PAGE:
Hospital team snaps 10-year softball tourney slump
July 11, 2003
CAMP FOSTER, Okinawa — Drew Messer’s week began as one he’d like to forget. He helped make Wednesday a day to remember for U.S. Naval Hospital Camp Lester.
Messer came off the bench to hit a double and run-scoring single in an 11-run sixth inning that pushed Hospital past Iwakuni Air Station 17-15 for its first victory in the Marine Forces Pacific Regional Softball Tournament since 1993.
“What a team! What an effort!” Messer said amid the postgame celebration.
“We aren’t coming off this high any time soon,” added Robert Preston. “Slump’s over. It’s gone.”
So is a history of failure that spanned nine tournaments and the first two days of this year’s regional. Hospital had lost 82 straight games dating back to two victories in the 1993 tournament.
“After a while, the pressure’s not there anymore,” said Ed Tennison, one of seven players who’ve been on the team at least a year — and endured the frustration. “The close losses become painful. So you give it everything you’ve got.”
Painful could describe the tournament’s first two days for Messer, a lieutenant commander from Philadelphia and the island’s only child psychologist.
On Monday, Messer, the team’s regular pitcher, fielded a screaming line drive off the bat of 3rd Force Service Support Group’s Benji Hammond. The hit bent Messer’s wedding band, a gold-platinum composite. Later, warming up for another game, he caught a ball and felt his watchband break apart.
All that on top of losing those first four games.
“It was that kind of week,” Messer said.
On Wednesday, Hospital trailed Iwakuni 14-4 and seemed doomed to lose its 83rd straight tournament game until Messer led off the sixth with a double. Hospital send 14 batters to the plate in the inning.
“To be down by 10 and come back with base hits, it’s a total team effort,” said coach Mel Harris, whose pinch-hit sacrifice fly put Hospital ahead to stay. “We said before the game, the past is the past and we need to keep plugging away. Finally, after 10 years, we did it.”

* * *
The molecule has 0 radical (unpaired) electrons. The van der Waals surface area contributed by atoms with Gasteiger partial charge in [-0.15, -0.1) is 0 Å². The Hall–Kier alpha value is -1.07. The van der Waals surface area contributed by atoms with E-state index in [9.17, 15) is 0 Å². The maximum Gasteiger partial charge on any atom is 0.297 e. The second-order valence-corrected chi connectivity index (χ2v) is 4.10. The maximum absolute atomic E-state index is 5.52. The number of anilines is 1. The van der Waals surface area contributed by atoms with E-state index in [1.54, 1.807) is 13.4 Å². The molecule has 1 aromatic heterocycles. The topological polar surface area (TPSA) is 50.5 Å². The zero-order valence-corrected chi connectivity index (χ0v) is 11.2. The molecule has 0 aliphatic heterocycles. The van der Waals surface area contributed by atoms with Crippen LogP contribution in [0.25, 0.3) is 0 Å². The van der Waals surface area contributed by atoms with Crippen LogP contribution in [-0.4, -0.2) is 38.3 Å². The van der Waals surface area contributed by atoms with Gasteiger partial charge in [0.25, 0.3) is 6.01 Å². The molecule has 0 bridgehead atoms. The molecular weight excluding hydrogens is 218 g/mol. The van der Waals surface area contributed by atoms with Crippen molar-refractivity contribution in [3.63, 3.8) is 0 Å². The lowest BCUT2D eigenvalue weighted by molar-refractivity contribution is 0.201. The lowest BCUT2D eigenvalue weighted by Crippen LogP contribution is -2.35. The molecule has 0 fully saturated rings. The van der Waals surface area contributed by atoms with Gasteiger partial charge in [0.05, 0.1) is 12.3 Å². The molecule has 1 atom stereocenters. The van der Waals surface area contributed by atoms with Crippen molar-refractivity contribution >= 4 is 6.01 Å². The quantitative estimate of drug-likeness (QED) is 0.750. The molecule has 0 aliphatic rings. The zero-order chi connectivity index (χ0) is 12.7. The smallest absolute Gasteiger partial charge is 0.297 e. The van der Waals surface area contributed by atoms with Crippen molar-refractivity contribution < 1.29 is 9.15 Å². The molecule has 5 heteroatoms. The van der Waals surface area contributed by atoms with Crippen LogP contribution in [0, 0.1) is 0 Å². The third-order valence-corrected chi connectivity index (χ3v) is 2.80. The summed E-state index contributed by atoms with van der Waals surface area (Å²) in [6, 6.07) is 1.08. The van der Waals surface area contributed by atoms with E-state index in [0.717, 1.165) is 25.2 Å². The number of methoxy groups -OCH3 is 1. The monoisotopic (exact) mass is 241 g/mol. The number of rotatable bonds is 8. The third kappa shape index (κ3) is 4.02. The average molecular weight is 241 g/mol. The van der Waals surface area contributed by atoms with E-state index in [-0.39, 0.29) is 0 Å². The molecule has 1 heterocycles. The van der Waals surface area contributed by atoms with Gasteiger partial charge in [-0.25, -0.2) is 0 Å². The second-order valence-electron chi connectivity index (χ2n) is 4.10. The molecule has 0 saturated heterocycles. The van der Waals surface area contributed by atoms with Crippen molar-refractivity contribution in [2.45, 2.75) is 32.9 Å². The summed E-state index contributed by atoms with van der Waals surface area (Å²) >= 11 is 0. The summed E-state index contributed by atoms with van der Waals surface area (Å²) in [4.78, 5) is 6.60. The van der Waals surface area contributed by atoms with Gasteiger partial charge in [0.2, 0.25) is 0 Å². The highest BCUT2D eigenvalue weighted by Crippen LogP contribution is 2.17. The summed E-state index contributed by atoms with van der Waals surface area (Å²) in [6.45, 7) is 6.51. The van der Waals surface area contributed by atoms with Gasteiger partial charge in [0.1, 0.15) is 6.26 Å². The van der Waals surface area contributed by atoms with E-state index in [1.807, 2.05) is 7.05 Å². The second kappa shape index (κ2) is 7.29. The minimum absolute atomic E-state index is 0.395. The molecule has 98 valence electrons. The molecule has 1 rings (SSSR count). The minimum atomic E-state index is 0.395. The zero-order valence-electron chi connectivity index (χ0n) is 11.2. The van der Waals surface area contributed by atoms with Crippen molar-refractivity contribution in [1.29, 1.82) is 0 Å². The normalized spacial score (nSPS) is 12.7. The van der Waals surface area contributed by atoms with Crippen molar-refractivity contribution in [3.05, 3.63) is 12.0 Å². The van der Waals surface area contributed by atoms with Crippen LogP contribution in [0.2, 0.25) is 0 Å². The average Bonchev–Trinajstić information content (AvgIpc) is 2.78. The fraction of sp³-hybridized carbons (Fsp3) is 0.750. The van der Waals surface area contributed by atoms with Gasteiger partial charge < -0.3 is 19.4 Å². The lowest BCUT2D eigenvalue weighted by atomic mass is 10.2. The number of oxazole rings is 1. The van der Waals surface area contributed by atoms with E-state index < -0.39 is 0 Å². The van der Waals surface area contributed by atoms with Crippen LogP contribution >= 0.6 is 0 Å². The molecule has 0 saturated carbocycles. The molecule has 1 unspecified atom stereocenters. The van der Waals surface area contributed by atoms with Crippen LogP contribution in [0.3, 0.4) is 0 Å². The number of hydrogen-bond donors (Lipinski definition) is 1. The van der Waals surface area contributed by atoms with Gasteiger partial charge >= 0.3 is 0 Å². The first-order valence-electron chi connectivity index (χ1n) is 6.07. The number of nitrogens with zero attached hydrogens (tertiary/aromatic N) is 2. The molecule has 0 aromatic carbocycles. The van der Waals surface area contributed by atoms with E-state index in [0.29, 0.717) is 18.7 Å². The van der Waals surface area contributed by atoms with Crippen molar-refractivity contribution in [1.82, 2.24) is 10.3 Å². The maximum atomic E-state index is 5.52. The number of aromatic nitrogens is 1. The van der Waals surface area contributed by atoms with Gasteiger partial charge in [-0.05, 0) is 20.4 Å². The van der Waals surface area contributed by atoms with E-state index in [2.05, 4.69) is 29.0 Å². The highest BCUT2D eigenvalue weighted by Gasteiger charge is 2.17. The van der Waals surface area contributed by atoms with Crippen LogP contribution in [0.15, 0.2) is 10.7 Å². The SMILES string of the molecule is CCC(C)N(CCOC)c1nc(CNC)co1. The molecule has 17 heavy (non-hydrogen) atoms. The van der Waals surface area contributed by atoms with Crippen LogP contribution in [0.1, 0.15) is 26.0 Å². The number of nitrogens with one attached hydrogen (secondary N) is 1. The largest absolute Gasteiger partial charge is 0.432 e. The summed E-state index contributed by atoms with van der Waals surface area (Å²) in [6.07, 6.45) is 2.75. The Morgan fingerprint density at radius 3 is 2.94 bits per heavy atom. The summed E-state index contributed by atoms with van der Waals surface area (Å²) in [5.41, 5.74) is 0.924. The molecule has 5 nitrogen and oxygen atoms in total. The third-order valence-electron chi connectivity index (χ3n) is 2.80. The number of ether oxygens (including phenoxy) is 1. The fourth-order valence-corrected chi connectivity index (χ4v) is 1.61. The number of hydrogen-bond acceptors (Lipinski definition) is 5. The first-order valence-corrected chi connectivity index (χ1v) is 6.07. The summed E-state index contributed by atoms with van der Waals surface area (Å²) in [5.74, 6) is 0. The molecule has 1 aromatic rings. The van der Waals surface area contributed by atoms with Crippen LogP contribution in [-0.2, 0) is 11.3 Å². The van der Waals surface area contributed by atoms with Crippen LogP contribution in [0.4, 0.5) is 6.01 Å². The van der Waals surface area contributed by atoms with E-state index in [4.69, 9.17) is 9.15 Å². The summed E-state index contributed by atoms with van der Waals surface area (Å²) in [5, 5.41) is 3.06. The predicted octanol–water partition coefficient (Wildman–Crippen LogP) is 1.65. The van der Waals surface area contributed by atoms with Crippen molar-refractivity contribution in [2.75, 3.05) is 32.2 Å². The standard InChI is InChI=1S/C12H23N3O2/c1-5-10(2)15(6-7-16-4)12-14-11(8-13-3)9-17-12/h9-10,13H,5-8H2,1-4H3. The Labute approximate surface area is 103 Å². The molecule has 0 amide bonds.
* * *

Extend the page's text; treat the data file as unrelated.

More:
“This is great, fantastic,” said Hospital pitcher Rachelle Smith, a lieutenant who works as the hospital’s family dentist and the only woman in the tournament. “We’re not going to stop now, either. Like the little boy taking his finger out of the dam.”
A handful of distraught Iwakuni players declined to comment on the loss, but cleanup hitter Luther Gibbs offered praise.
“They played well,” he said. “Year after year, they came out to play and never gave up. Good teams find a way to win, and they found a way.”
Hospital’s winning ways ended quickly with a 21-0 loss to Marine Corps Base Hawaii.
Also Wednesday, Maurice Finley slammed a three-run pinch-hit walkoff homer to lift 3rd Force over defending champion Marine Corps Base Camp Butler 18-17 in a game that featured seven lead changes.
The win gave 3rd Force a 6-0 round-robin mark and the top seed in the double-elimination playoffs, which begin Thursday.
The seldom-used Finley told Hammond he would “keep the scorebook, be the extra hitter, catch, whenever he needs me, it doesn’t matter,” he said. “It feels great.”
The top seed has been a kiss of death in past years. From 1997-2001, the top seed failed to win the title, with 3rd Force falling in a two-game championship bout in 2001.
“Not this team,” Finley insisted. “Up and down the line, we have good players. I have a good feeling we will go all the way.”